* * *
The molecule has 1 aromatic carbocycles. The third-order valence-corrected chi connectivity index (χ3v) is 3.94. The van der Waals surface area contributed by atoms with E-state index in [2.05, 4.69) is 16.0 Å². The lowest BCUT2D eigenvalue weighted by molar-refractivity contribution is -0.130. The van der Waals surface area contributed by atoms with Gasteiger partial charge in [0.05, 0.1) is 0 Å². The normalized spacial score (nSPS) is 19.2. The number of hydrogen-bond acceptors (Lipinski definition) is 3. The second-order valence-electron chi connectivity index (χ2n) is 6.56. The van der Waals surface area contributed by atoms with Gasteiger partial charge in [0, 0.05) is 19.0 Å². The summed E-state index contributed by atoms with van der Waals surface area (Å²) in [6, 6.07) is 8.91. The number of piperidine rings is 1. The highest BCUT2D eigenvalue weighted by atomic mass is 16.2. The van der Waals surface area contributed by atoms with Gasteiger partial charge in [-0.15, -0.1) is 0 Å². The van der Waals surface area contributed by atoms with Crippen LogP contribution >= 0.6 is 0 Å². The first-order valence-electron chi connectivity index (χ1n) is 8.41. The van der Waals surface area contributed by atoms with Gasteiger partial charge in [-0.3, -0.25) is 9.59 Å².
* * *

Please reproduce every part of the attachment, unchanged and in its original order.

The molecule has 1 aromatic carbocycles. The third-order valence-corrected chi connectivity index (χ3v) is 3.94. The van der Waals surface area contributed by atoms with E-state index in [2.05, 4.69) is 16.0 Å². The lowest BCUT2D eigenvalue weighted by molar-refractivity contribution is -0.130. The van der Waals surface area contributed by atoms with Gasteiger partial charge in [0.05, 0.1) is 0 Å². The normalized spacial score (nSPS) is 19.2. The number of hydrogen-bond acceptors (Lipinski definition) is 3. The second-order valence-electron chi connectivity index (χ2n) is 6.56. The van der Waals surface area contributed by atoms with Gasteiger partial charge in [0, 0.05) is 19.0 Å². The summed E-state index contributed by atoms with van der Waals surface area (Å²) in [6, 6.07) is 8.91. The number of piperidine rings is 1. The highest BCUT2D eigenvalue weighted by atomic mass is 16.2. The van der Waals surface area contributed by atoms with Gasteiger partial charge in [-0.15, -0.1) is 0 Å². The van der Waals surface area contributed by atoms with Crippen LogP contribution >= 0.6 is 0 Å². The first-order valence-electron chi connectivity index (χ1n) is 8.41. The van der Waals surface area contributed by atoms with Gasteiger partial charge in [-0.3, -0.25) is 9.59 Å².